Neural connectivity biotypes: Associations with internalizing problems throughout adolescence

Rajpreet Chahal, David G. Weissman, Michael N. Hallquist, Richard W. Robins, Paul D. Hastings, Amanda E. Guyer

Research output: Contribution to journalArticlepeer-review

1 Scopus citations

Abstract

BackgroundNeurophysiological patterns may distinguish which youth are at risk for the well-documented increase in internalizing symptoms during adolescence. Adolescents with internalizing problems exhibit altered resting-state functional connectivity (RSFC) of brain regions involved in socio-affective processing. Whether connectivity-based biotypes differentiate adolescents' levels of internalizing problems remains unknown.MethodSixty-eight adolescents (37 females) reported on their internalizing problems at ages 14, 16, and 18 years. A resting-state functional neuroimaging scan was collected at age 16. Time-series data of 15 internalizing-relevant brain regions were entered into the Subgroup-Group Iterative Multi-Model Estimation program to identify subgroups based on RSFC maps. Associations between internalizing problems and connectivity-based biotypes were tested with regression analyses.ResultsTwo connectivity-based biotypes were found: a Diffusely-connected biotype (N = 46), with long-range fronto-parietal paths, and a Hyper-connected biotype (N = 22), with paths between subcortical and medial frontal areas (e.g. affective and default-mode network regions). Higher levels of past (age 14) internalizing problems predicted a greater likelihood of belonging to the Hyper-connected biotype at age 16. The Hyper-connected biotype showed higher levels of concurrent problems (age 16) and future (age 18) internalizing problems.ConclusionsDifferential patterns of RSFC among socio-affective brain regions were predicted by earlier internalizing problems and predicted future internalizing problems in adolescence. Measuring connectivity-based biotypes in adolescence may offer insight into which youth face an elevated risk for internalizing disorders during this critical developmental period.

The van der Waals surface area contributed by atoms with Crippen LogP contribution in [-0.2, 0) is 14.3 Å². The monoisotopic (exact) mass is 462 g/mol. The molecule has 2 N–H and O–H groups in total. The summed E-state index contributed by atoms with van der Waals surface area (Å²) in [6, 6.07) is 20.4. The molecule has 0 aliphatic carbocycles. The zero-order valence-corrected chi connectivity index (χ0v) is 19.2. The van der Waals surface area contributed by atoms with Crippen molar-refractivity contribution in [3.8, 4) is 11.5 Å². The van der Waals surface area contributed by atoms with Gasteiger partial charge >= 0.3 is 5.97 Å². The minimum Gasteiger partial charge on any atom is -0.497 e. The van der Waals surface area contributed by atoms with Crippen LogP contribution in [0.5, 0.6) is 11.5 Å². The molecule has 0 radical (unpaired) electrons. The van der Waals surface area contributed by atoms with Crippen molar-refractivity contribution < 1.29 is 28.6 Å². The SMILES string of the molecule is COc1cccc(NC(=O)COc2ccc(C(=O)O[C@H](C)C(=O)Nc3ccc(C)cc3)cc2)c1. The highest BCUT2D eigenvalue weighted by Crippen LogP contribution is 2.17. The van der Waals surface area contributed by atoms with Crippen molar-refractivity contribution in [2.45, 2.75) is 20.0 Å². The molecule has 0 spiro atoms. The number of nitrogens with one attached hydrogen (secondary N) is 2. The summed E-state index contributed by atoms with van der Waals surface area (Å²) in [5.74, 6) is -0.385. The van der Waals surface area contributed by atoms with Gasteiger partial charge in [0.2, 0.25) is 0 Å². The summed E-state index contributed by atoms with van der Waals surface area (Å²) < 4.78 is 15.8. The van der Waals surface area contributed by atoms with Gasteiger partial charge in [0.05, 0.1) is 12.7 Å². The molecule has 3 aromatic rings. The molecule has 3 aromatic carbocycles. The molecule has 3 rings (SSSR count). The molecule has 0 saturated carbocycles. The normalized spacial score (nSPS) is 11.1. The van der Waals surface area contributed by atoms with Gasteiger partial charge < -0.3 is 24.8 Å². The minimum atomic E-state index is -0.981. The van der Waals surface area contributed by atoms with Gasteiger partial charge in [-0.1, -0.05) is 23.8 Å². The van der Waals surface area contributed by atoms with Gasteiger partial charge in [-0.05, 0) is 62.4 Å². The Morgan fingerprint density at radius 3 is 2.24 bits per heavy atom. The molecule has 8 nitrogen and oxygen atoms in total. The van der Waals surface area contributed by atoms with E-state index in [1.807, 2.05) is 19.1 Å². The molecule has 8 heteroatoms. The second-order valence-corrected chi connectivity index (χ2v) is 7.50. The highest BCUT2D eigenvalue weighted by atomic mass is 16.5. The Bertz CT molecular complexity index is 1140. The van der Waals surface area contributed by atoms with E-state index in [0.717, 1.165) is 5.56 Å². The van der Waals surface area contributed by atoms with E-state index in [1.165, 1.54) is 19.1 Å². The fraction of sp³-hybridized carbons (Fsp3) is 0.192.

Original languageEnglish (US)
JournalPsychological medicine
DOIs
StateAccepted/In press - 2020

All Science Journal Classification (ASJC) codes

  • Applied Psychology
  • Psychiatry and Mental health

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